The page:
Companies with family owners cover a diverse range of sizes, geographic footprints and industries, yet they share some revealing similarities. For these businesses, a longer-term outlook on business strategy is the norm, driven by a focus on stability.
Indeed, our analysis shows that credit ratings for family-owned businesses have proven more stable over the past five years than ratings belonging to businesses with more varied ownership structures. What’s more, family enterprises tend to have higher ratings in the first place (with a median of BB+ compared to the overall nonfinancial corporate median of BB) and stronger management and governance structures.
These are crucial strengths at a time when bank lending is becoming increasingly scarce due to capital constraints and regulation, and small-to-medium sized businesses – including many family enterprises – consider debt issuance for the first time.
A small but diverse group
Broadly, our definition of family ownership requires the majority of decision-making rights to be in the possession of the firm’s founder(s) or immediate family and direct heirs, and at least one representative of the family to be formally involved in the firm’s management. As such, listed companies meet the definition of family enterprise if the person who established or acquired the firm – or their families or descendants – possess 25% of the decision-making rights mandated by their share capital.
Applying this definition to the 784 companies we rate in EMEA – excluding utilities, project finance entities and financial services companies – only 92 fall within our definition of family ownership. Yet this small sub-set is a diverse group in terms of size, geographic footprint, and industry exposure. And contrary to the perception that family businesses must be small, almost 50% of the 92 companies are large multinational businesses with revenues of greater than €5 billion-equivalent and 36% have outstanding total debt of greater than €3 billion-equivalent.
Yet, despite the group’s diversity, there are several characteristics that its members share. For instance, family owned businesses often take a longer-term view because owner families want to bequeath the business to their children. This often translates into more defensive business strategies, and these firms tend not to respond to economic downturns with large-scale layoffs and drastic investment cutbacks. Similarly, during upswings in the business cycle these firms seldom initiate rapid expansion, expensive hires, and large capital outlays.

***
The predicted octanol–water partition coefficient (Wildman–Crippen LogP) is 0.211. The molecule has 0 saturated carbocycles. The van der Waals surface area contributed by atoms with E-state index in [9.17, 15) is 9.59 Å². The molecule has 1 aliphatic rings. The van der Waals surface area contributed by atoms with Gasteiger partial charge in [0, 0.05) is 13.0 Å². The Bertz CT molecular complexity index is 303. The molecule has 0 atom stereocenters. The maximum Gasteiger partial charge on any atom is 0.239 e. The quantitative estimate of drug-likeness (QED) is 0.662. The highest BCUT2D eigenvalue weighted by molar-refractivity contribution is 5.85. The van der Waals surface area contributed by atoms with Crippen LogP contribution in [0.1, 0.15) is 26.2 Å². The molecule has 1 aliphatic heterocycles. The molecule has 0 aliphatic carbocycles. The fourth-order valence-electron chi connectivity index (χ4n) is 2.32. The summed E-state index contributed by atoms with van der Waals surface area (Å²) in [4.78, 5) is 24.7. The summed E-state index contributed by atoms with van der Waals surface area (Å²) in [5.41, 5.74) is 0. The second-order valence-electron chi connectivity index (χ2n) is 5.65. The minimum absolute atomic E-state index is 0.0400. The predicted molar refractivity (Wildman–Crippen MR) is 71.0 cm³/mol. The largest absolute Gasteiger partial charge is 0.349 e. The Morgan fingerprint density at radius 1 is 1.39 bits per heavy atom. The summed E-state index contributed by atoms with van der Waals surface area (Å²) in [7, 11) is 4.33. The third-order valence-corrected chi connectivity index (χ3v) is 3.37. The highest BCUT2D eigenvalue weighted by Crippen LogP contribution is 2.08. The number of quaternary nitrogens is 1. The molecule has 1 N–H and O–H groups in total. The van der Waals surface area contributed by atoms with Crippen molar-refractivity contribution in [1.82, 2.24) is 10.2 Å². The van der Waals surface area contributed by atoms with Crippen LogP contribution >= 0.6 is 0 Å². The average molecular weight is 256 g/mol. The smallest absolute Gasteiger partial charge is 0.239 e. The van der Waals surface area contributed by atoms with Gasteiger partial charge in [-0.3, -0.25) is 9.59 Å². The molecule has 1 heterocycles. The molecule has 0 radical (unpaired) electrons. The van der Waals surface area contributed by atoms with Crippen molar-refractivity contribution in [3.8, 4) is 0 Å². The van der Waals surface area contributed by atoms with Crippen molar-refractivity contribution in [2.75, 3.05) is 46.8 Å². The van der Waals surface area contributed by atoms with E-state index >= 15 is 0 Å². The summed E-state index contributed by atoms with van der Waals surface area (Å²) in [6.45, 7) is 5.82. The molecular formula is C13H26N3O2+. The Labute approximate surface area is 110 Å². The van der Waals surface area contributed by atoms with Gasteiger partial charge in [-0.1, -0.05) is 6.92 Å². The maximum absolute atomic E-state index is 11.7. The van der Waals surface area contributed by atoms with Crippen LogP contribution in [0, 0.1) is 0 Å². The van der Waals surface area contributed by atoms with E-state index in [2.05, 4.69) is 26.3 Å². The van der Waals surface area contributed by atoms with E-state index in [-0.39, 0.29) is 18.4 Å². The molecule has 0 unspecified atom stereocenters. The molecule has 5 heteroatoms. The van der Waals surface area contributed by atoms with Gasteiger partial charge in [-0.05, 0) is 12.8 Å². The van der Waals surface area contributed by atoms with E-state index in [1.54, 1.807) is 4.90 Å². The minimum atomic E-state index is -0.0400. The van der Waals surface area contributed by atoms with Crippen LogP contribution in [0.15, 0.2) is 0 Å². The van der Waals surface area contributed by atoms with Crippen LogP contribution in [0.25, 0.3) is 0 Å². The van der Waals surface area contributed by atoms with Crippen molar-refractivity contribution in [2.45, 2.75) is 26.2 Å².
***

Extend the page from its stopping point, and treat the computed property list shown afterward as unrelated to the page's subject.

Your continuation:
There have been various studies trying to understand the effect of this behaviour on performance. For our part, we’ve examined the stability of ratings by measuring rating transitions by family owned companies over the past five years and comparing this to our total rated nonfinancial corporate portfolio in EMEA. The results show that family owned companies were more stable in each rating category apart from those at the ‘BBB’ level.
Management and governance is a strength
In addition to more stable rating performance, our analysis indicates that family controlled businesses exhibit slightly stronger management & governance (M&G) scores as a group, with 18% assigned a “strong” score, versus 13.1% for our rated issuer base.
We define M&G as the broad range of oversight and direction conducted by the owners of an enterprise, covering board representatives, executives, and functional managers. We look at their strategic competence, operational effectiveness, and ability to manage risks, all of which shape a company’s competitiveness in the marketplace and credit profile.